There is lots of climate-related legal action occurring in the US these days. A few weeks ago, for example, we blogged about the Clean Power Plan, Obama’s plan for reducing greenhouse gas emissions in the US. Several lawsuits have already been filed (and at least one has already been dismissed as premature) in an attempt to see the plan quashed. Meanwhile, a group of young people have now sued the federal government for not responding adequately enough to climate change.
Last month, twenty-one young people (aged 8 to 19) filed a lawsuit against the US federal government (including the President and several federal agencies). Outspoken climate researcher James Hansen is named as guardian for “future generations,” which are also listed as plaintiffs.
The plaintiffs, assisted by the Oregon-based non-profit Our Children’s Trust, are hoping a court will grant their request for several declarations, including that by failing to prevent the accumulation of dangerous levels of CO2 in the atmosphere, the federal government has been violating the constitutional rights of current youth and future generations to life, liberty, property, and public trust resources. They are further seeking injunctive relief, including an order that would compel the federal government to protect these rights through the implementation of a remedial plan for the phase-out of fossil fuel emissions and the reduction of CO2 levels.
The suit is certainly unusual, if not entirely unique. Beginning back in 2011, similarly assisted by Our Children’s Trust, a group of youth launched a series of lawsuits at the federal and state levels based on the public trust doctrine and the premise that the young and future generations have a right to a healthy atmosphere and stable climate.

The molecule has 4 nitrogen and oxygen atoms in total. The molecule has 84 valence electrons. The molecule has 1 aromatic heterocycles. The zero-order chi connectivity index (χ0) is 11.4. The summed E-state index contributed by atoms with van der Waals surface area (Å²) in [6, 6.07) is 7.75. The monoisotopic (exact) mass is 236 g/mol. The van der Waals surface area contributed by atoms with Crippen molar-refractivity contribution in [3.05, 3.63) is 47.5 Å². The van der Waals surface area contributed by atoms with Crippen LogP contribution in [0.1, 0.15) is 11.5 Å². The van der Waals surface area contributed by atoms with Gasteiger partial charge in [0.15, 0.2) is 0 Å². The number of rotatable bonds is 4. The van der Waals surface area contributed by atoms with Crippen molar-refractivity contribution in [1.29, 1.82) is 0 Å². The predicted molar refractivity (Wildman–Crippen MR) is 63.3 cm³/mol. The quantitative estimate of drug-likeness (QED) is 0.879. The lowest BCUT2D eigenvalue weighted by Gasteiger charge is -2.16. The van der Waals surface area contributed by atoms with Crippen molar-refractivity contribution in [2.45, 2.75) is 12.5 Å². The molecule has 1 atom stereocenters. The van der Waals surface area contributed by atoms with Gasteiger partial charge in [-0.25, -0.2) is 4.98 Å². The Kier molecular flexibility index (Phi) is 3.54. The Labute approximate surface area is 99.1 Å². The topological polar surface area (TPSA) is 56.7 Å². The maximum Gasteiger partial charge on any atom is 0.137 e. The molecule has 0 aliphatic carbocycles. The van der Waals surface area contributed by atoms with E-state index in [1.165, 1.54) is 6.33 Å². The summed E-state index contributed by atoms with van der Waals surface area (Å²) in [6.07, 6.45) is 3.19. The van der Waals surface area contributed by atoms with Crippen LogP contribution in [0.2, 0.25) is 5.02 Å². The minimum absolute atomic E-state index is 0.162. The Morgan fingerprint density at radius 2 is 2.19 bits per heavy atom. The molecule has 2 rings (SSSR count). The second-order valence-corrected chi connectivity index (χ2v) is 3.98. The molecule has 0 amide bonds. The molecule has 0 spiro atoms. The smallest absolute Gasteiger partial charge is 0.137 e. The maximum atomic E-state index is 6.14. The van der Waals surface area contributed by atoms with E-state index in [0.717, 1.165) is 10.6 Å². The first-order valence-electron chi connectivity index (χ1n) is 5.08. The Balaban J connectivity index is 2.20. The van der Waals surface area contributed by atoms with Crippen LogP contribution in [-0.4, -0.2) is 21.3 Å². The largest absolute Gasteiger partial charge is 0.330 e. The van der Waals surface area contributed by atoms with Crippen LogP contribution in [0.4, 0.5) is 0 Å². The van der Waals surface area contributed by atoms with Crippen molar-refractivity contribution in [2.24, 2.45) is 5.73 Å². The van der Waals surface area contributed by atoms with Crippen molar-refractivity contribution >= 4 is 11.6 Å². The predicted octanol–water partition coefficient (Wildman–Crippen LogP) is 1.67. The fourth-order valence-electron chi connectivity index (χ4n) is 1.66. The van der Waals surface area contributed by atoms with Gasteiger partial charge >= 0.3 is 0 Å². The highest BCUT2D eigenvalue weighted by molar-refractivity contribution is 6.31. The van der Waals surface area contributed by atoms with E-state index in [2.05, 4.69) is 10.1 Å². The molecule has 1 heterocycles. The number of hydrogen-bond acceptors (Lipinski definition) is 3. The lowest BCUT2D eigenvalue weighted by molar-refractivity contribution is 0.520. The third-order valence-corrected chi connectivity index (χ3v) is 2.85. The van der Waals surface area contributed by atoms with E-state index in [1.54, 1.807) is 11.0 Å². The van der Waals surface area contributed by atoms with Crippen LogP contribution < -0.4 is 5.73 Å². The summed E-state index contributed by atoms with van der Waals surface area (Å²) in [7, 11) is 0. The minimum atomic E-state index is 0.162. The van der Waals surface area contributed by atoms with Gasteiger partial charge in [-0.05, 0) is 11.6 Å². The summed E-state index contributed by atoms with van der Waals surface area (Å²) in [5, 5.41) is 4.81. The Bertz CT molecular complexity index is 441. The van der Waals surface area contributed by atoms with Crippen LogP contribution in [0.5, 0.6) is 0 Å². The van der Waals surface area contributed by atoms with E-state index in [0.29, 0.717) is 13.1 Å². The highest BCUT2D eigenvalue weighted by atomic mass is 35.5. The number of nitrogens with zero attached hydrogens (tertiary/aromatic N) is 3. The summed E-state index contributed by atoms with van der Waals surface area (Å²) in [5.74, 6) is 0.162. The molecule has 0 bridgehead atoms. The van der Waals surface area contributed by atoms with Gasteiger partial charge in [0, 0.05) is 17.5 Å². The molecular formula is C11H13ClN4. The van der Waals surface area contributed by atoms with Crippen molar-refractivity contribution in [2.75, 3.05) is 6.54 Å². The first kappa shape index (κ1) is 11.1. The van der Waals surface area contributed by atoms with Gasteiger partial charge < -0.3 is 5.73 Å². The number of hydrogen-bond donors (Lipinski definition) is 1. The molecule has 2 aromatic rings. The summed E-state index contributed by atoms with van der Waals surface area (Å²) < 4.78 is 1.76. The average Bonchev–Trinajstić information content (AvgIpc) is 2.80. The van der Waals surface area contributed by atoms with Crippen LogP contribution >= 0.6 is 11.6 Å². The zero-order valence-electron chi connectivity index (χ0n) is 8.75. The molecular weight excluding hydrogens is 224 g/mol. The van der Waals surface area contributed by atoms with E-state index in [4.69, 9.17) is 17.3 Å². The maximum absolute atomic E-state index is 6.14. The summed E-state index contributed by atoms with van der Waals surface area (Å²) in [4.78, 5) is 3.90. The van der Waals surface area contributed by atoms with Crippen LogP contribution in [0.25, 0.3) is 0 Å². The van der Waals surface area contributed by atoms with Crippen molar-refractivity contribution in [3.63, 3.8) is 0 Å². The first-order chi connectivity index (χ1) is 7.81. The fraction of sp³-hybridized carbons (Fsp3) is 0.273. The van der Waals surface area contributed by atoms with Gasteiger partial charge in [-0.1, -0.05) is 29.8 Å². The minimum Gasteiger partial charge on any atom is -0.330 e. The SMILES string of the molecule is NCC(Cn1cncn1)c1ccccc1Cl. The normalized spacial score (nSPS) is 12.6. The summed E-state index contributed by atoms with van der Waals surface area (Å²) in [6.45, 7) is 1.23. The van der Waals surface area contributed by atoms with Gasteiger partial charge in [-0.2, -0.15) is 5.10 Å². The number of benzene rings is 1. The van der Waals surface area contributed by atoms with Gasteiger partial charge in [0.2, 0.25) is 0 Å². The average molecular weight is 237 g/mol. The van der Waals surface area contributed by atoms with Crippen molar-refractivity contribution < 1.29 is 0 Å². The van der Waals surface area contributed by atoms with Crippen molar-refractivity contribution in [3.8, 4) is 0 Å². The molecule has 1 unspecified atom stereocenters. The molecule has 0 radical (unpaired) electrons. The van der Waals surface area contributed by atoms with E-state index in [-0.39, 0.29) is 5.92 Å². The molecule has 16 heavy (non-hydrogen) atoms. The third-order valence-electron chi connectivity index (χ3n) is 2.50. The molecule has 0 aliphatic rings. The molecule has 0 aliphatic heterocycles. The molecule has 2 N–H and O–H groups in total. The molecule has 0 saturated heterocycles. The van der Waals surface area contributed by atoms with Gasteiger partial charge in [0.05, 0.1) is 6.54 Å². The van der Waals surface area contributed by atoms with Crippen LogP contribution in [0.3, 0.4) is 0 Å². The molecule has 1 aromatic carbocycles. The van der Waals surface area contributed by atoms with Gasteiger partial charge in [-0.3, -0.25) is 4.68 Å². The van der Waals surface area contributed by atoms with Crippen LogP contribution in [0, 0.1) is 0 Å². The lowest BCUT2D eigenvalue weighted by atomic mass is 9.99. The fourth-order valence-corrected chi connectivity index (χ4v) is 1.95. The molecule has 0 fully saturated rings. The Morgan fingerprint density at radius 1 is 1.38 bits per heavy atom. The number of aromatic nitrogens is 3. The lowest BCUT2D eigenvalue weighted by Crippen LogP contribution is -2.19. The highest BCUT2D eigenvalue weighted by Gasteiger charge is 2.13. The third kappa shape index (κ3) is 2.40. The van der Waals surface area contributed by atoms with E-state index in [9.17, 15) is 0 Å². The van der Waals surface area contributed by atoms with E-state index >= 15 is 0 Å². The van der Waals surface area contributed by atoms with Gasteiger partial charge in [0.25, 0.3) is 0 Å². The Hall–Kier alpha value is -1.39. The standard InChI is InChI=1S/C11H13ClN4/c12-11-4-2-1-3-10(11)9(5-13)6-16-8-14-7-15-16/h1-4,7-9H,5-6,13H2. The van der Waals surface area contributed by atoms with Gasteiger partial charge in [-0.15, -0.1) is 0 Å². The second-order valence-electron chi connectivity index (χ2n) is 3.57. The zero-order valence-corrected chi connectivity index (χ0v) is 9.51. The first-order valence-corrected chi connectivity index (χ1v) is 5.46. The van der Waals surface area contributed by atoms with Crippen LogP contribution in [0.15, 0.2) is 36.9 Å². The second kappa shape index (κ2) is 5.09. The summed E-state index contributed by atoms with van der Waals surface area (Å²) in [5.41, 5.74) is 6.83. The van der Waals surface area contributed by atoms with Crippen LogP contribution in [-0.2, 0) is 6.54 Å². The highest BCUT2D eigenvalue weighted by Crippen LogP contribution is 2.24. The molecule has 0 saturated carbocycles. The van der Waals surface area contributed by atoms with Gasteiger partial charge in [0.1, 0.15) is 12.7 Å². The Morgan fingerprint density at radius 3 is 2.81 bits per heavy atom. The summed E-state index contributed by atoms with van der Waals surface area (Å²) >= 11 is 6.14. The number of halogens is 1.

The EPA, for one, does not appear to dispute the plaintiffs’ assertion that current generations have a moral obligation to see that future generations inherit a healthy planet. It has, however, indicated it feels that government efforts have been adequate.
The case is a long shot. The plaintiffs face numerous hurdles, including standing, justicability, and a string of unfavourable recent decisions on the public trust doctrine, among other issues. And of course, as elsewhere, courts in the US have been hesitant to compel government action on climate change, and climate litigation efforts have generally failed.
There have, however, been indications that the tide is turning and that courts are beginning to respond positively to such requests. Most prominently, the recent landmark decision out of the Netherlands, while in no way binding in the US (nor in Canada, for that matter), offers some hope for groups and individuals seeking climate justice through the courts.